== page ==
Founding father of rock Little Richard has died: Rolling Stone

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NEW YORK, May 9, 2020 (BSS/AFP) – Little Richard, whose outrageous
showmanship and lightning-fast rhythms intoxicated crowds in the 1950s
with hits like “Tutti Frutti” and “Long Tall Sally,” has died. He was
87 years old.

Citing the rock ‘n’ roll pioneer’s son, Rolling Stone magazine said
Saturday the cause of death was unknown.

With a distinctive voice that ranged from robust belting to howling
falsetto, Richard transfixed audiences and became an inspiration for
artists including The Beatles as he transformed the blues into the
feverish new style of rock ‘n’ roll alongside Fats Domino and Chuck
Berry.

His raunchy 1955 song “Tutti Frutti,” even with its gay sex theme
toned down for radio, became a sort of opening salvo of rock ‘n’
roll’s entry into American life, starting with his nonsensical but
instantly thrilling first line: “Awop bop a loo mop / Alop bam boom.”

But if his contemporaries kept the respectabilities of old-time
musicians, Richard stunned buttoned-down post-World War II America
with an otherworldly look of blindingly colorful shirts,
glass-embedded dinner jackets, a needle-thin moustache and a
15-centimeter (six-inch) high pompadour haircut.

A consummate entertainer since his childhood, Richard would play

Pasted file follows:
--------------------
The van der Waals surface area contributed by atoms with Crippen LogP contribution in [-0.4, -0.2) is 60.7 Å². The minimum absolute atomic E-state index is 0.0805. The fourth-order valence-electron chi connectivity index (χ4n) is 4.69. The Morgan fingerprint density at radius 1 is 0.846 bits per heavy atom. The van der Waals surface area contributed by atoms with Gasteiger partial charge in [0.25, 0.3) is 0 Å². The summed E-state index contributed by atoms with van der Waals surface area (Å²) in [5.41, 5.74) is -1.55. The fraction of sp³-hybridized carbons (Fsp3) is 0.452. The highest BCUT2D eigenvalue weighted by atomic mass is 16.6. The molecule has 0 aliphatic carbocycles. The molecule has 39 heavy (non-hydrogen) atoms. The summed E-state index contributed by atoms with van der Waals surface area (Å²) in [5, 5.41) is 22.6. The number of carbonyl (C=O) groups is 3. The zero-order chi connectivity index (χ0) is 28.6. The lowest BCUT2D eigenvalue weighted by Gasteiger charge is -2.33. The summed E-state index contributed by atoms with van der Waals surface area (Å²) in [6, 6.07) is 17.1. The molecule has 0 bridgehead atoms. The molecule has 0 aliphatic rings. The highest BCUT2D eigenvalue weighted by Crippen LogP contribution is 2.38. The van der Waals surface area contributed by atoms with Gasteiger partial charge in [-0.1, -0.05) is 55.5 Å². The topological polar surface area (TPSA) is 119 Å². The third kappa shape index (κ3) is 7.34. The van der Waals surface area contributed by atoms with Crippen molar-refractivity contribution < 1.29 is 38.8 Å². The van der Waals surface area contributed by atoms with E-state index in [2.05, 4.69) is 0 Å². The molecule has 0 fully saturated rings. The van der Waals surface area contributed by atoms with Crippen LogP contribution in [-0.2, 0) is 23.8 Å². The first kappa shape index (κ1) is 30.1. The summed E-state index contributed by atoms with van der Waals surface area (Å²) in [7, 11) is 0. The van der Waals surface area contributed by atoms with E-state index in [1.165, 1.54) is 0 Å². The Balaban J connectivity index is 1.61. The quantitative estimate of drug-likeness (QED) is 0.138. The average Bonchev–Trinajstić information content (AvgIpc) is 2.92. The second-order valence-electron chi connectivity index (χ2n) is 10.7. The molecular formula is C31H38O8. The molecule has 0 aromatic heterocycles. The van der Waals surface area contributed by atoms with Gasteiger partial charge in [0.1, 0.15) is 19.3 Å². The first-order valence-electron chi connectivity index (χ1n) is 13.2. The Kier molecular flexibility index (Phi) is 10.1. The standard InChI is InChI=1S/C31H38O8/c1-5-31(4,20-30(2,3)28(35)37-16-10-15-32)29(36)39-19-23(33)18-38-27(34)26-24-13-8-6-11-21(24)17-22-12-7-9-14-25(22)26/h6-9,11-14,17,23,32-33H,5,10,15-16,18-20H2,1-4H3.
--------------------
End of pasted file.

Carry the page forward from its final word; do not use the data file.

piano with one leg hoisted over the keys and, in one legendary concert
in Britain, played dead on stage so effectively that the venue sought
out medical help before he resurrected himself to an astounded crowd.

While touring, Richard’s lifestyle became the epitome of the
decadence of rock ‘n’ roll. Well before the notorious wild parties of
rockers in the 1960s, Richard spoke fondly of nightly orgies in his
hotel rooms where he was both an avid, bisexual participant and a
self-gratifying voyeur.

But Richard was one of rock’s most torn personas and he never
became an obvious icon for the African American or gay communities.

Once open by the standards of his time about his attraction to men,
Richard became a born-again Christian and renounced homosexuality,
treating it as a temporary choice in a manner that is anathema to the
modern gay rights movement and psychologists.

And while he was one of the first African American artists to cross
the racial divide, a younger generation of black DJs had little
interest in an artist seen as embedded in the white mainstream.

Tributes quickly poured out Saturday for the late rock king, with
co-founder of Chic Nile Rodgers dubbing it “the loss of a true giant.”

 

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